Innovation Will Deliver 25 Percent Fuel Savings
Inventor Chris Kinman has designed and patented three bubble systems that work in different ways to dramatically reduce the density of water lying directly ahead of a ship. He claims they can reduce fuel consumption on large cargo ships by 25 to 35 percent, at the same time boosting speed by 20 to 30 percent.
The systems are unlike existing bubble lubrication systems, because Kinman's system focuses on the bow of the ship, from keel to load line, to reduce the mass of water that must be accelerated and pushed to the sides as the ship sails.
“A ship spends a lot of energy making a heavy bow wave and then trying to climb it,” says Kinman. “And then spends even more energy pushing its own weight of seawater aside every minute of a voyage to make way for the hull.”
On a very large, fully loaded ship traveling at 16 knots, the mass of water pushed aside every 60 seconds is something in the order of 200,000 tons, he says, calculated as “displacement loaded” multiplied by the “number of hull lengths” traversed in 60 seconds.
“It is not difficult to see that a lot of power produced by the propulsion engines is used to push great masses of seawater aside to make way for the ship. This happens over and over, every 60 seconds for the entire duration of a ships voyage. A lot of fuel is wasted pushing some eight billion tons of seawater aside during a 31 day voyage,” says Kinman.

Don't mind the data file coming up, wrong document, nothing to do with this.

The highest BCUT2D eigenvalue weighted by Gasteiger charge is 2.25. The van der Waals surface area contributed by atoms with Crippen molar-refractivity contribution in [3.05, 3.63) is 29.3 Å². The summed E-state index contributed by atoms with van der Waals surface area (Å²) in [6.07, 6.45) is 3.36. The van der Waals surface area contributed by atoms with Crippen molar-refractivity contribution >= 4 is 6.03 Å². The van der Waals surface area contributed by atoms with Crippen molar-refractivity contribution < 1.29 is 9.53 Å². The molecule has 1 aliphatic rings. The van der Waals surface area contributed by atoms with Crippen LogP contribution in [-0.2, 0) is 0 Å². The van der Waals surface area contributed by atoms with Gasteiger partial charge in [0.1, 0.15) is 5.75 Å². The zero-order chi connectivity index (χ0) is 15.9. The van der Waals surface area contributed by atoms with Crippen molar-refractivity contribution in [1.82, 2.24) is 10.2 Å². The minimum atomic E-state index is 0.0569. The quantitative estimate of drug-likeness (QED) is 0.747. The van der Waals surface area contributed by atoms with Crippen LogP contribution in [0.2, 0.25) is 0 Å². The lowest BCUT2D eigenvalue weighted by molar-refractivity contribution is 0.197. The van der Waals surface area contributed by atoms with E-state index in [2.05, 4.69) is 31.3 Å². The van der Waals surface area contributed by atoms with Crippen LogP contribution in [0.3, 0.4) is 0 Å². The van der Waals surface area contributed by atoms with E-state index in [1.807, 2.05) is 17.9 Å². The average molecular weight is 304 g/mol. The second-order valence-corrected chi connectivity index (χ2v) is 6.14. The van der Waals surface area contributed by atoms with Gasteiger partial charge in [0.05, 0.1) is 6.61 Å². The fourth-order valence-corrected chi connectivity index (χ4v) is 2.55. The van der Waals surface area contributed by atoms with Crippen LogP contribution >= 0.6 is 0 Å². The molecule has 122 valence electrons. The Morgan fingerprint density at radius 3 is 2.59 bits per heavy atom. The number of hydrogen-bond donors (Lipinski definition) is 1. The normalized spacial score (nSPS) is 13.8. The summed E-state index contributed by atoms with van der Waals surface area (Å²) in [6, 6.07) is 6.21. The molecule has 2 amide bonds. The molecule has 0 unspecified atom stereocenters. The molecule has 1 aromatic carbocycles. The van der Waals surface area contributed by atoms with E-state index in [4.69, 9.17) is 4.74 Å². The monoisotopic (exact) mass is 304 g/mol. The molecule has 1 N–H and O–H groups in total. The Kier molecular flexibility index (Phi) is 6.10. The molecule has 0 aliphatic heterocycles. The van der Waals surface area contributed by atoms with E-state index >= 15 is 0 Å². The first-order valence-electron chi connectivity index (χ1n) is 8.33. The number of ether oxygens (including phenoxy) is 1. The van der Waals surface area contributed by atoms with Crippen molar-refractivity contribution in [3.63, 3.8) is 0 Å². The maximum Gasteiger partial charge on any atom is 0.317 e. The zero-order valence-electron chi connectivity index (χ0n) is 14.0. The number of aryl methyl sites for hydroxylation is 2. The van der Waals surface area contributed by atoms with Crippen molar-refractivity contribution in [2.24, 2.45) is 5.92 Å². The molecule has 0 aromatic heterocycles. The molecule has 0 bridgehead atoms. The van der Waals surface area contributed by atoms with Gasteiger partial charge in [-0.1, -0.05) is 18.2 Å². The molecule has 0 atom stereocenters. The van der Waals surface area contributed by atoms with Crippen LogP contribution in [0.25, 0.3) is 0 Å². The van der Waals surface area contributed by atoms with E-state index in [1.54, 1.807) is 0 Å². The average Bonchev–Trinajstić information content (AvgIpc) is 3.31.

While a bulbous bow neutralizes the “hill climb” effect, the ship must still push huge masses of seawater to each side.
In one of Kinman's system, the device is a semi-guided bubble system comprised of a stack of horizontal plates deployed on the bow, like a deck of playing cards, arranged with spaces between them. These spaces form a stack of open front ducts which guide compressed air bubbles horizontally and push water along in the same direction. The forward movement of the ship puts pressure on the bubble front, confining it within the ducts. The bubbles in the ducts push seawater around the bow to the sides, instead of the ship doing it.
The air is blasted along the ducts towards the stern where it accelerates the flow of seawater in a laminar flow which is exhausted at the trailing end. Like a jet engine, this underwater exhaust contributes to propulsion effort, and the energy spent in compressing the air is recovered. The spent bubbles cloak as much as 60 percent of the side of the hull and provide collateral bubble lubrication, which is a secondary benefit.
“This is not about bubble lubrication,” says Kinman. “The primary objective is to reduce the density of seawater that lies ahead of the ship by foaming the sea with an dense field of bubbles. This rapidly creates a low density hole ahead of the ship which it glides into with reduced propulsion effort.